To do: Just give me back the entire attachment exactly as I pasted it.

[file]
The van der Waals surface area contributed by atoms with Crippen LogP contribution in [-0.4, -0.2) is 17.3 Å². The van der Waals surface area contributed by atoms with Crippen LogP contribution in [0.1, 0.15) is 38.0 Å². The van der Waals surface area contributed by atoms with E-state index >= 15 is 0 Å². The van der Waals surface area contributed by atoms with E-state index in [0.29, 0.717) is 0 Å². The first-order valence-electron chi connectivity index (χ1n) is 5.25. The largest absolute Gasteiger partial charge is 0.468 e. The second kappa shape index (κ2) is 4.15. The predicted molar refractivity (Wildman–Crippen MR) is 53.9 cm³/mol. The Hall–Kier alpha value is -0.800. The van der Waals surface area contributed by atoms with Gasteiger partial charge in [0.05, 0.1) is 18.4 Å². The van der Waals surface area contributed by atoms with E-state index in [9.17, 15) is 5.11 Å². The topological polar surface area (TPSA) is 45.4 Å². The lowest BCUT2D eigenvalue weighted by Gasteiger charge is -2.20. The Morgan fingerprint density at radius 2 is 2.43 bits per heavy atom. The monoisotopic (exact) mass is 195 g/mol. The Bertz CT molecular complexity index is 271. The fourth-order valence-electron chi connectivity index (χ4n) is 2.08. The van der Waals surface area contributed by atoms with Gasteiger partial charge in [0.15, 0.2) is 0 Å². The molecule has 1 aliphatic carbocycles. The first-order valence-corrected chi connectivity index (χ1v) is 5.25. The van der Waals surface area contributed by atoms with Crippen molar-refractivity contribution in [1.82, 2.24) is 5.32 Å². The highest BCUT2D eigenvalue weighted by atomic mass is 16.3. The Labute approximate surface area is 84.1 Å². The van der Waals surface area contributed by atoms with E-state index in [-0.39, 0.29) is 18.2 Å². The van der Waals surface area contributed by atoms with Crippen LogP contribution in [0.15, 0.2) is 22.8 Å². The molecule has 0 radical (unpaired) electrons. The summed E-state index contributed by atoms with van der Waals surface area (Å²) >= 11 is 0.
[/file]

The van der Waals surface area contributed by atoms with Crippen LogP contribution in [-0.4, -0.2) is 17.3 Å². The van der Waals surface area contributed by atoms with Crippen LogP contribution in [0.1, 0.15) is 38.0 Å². The van der Waals surface area contributed by atoms with E-state index >= 15 is 0 Å². The van der Waals surface area contributed by atoms with E-state index in [0.29, 0.717) is 0 Å². The first-order valence-electron chi connectivity index (χ1n) is 5.25. The largest absolute Gasteiger partial charge is 0.468 e. The second kappa shape index (κ2) is 4.15. The predicted molar refractivity (Wildman–Crippen MR) is 53.9 cm³/mol. The Hall–Kier alpha value is -0.800. The van der Waals surface area contributed by atoms with Gasteiger partial charge in [0.05, 0.1) is 18.4 Å². The van der Waals surface area contributed by atoms with E-state index in [9.17, 15) is 5.11 Å². The topological polar surface area (TPSA) is 45.4 Å². The lowest BCUT2D eigenvalue weighted by Gasteiger charge is -2.20. The Morgan fingerprint density at radius 2 is 2.43 bits per heavy atom. The monoisotopic (exact) mass is 195 g/mol. The Bertz CT molecular complexity index is 271. The fourth-order valence-electron chi connectivity index (χ4n) is 2.08. The van der Waals surface area contributed by atoms with Gasteiger partial charge in [0.15, 0.2) is 0 Å². The molecule has 1 aliphatic carbocycles. The first-order valence-corrected chi connectivity index (χ1v) is 5.25. The van der Waals surface area contributed by atoms with Crippen molar-refractivity contribution in [1.82, 2.24) is 5.32 Å². The highest BCUT2D eigenvalue weighted by atomic mass is 16.3. The Labute approximate surface area is 84.1 Å². The van der Waals surface area contributed by atoms with E-state index in [-0.39, 0.29) is 18.2 Å². The van der Waals surface area contributed by atoms with Crippen LogP contribution in [0.15, 0.2) is 22.8 Å². The molecule has 0 radical (unpaired) electrons. The summed E-state index contributed by atoms with van der Waals surface area (Å²) >= 11 is 0.